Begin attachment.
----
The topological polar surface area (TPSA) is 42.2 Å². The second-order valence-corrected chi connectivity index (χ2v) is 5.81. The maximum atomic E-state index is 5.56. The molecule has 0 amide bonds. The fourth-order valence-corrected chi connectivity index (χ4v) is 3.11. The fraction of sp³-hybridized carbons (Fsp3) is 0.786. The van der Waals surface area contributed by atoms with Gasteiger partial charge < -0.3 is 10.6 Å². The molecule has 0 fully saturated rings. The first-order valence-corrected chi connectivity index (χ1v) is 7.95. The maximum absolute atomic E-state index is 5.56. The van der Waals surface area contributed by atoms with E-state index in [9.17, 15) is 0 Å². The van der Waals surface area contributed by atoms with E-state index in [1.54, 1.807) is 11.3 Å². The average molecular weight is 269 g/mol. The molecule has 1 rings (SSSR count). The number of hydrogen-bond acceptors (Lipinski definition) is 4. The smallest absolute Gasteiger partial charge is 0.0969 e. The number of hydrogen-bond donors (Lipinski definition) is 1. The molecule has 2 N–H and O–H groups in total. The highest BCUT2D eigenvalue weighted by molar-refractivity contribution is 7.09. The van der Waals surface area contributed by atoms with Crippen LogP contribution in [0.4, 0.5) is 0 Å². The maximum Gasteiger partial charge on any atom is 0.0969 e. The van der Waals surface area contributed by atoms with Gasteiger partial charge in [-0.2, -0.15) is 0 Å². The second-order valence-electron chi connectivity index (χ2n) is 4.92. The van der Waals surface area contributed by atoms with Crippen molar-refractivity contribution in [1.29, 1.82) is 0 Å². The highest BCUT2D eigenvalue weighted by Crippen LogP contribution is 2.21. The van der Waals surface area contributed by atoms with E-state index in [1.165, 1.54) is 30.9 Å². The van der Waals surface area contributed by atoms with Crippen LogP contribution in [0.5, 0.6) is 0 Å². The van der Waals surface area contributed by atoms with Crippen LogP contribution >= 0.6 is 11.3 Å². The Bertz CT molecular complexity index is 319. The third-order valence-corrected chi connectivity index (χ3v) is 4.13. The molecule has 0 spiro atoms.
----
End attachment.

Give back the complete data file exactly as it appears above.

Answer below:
The topological polar surface area (TPSA) is 42.2 Å². The second-order valence-corrected chi connectivity index (χ2v) is 5.81. The maximum atomic E-state index is 5.56. The molecule has 0 amide bonds. The fourth-order valence-corrected chi connectivity index (χ4v) is 3.11. The fraction of sp³-hybridized carbons (Fsp3) is 0.786. The van der Waals surface area contributed by atoms with Gasteiger partial charge < -0.3 is 10.6 Å². The molecule has 0 fully saturated rings. The first-order valence-corrected chi connectivity index (χ1v) is 7.95. The maximum absolute atomic E-state index is 5.56. The van der Waals surface area contributed by atoms with E-state index in [9.17, 15) is 0 Å². The van der Waals surface area contributed by atoms with E-state index in [1.54, 1.807) is 11.3 Å². The average molecular weight is 269 g/mol. The molecule has 1 rings (SSSR count). The number of hydrogen-bond acceptors (Lipinski definition) is 4. The smallest absolute Gasteiger partial charge is 0.0969 e. The number of hydrogen-bond donors (Lipinski definition) is 1. The molecule has 2 N–H and O–H groups in total. The highest BCUT2D eigenvalue weighted by molar-refractivity contribution is 7.09. The van der Waals surface area contributed by atoms with Crippen LogP contribution in [0.4, 0.5) is 0 Å². The maximum Gasteiger partial charge on any atom is 0.0969 e. The van der Waals surface area contributed by atoms with Gasteiger partial charge in [-0.2, -0.15) is 0 Å². The second-order valence-electron chi connectivity index (χ2n) is 4.92. The van der Waals surface area contributed by atoms with Crippen molar-refractivity contribution in [1.29, 1.82) is 0 Å². The highest BCUT2D eigenvalue weighted by Crippen LogP contribution is 2.21. The van der Waals surface area contributed by atoms with E-state index in [1.165, 1.54) is 30.9 Å². The van der Waals surface area contributed by atoms with Crippen LogP contribution in [0.5, 0.6) is 0 Å². The van der Waals surface area contributed by atoms with Crippen LogP contribution >= 0.6 is 11.3 Å². The Bertz CT molecular complexity index is 319. The third-order valence-corrected chi connectivity index (χ3v) is 4.13. The molecule has 0 spiro atoms.